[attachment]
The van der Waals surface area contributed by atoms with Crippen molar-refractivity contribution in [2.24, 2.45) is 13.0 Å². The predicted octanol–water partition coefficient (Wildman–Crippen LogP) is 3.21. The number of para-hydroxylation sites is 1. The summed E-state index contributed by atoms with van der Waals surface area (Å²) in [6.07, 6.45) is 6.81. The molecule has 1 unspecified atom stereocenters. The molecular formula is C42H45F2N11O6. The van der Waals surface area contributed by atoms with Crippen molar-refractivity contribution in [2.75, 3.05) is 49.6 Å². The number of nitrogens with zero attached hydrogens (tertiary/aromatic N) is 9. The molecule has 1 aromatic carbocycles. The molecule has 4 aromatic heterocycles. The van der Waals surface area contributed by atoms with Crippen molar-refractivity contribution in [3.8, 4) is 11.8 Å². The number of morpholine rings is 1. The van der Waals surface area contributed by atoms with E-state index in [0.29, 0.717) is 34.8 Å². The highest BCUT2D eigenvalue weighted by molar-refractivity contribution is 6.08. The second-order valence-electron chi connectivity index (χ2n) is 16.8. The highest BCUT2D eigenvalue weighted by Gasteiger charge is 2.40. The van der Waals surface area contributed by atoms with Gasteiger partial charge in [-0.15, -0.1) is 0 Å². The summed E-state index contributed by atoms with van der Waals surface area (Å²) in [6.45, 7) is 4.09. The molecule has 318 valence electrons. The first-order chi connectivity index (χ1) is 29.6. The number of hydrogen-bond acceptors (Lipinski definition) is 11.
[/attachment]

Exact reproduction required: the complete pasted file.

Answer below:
The van der Waals surface area contributed by atoms with Crippen molar-refractivity contribution in [2.24, 2.45) is 13.0 Å². The predicted octanol–water partition coefficient (Wildman–Crippen LogP) is 3.21. The number of para-hydroxylation sites is 1. The summed E-state index contributed by atoms with van der Waals surface area (Å²) in [6.07, 6.45) is 6.81. The molecule has 1 unspecified atom stereocenters. The molecular formula is C42H45F2N11O6. The van der Waals surface area contributed by atoms with Crippen molar-refractivity contribution in [2.75, 3.05) is 49.6 Å². The number of nitrogens with zero attached hydrogens (tertiary/aromatic N) is 9. The molecule has 1 aromatic carbocycles. The molecule has 4 aromatic heterocycles. The van der Waals surface area contributed by atoms with Crippen molar-refractivity contribution in [3.8, 4) is 11.8 Å². The number of morpholine rings is 1. The van der Waals surface area contributed by atoms with E-state index in [0.29, 0.717) is 34.8 Å². The highest BCUT2D eigenvalue weighted by molar-refractivity contribution is 6.08. The second-order valence-electron chi connectivity index (χ2n) is 16.8. The highest BCUT2D eigenvalue weighted by Gasteiger charge is 2.40. The van der Waals surface area contributed by atoms with Gasteiger partial charge in [-0.15, -0.1) is 0 Å². The summed E-state index contributed by atoms with van der Waals surface area (Å²) in [6.45, 7) is 4.09. The molecule has 318 valence electrons. The first-order chi connectivity index (χ1) is 29.6. The number of hydrogen-bond acceptors (Lipinski definition) is 11.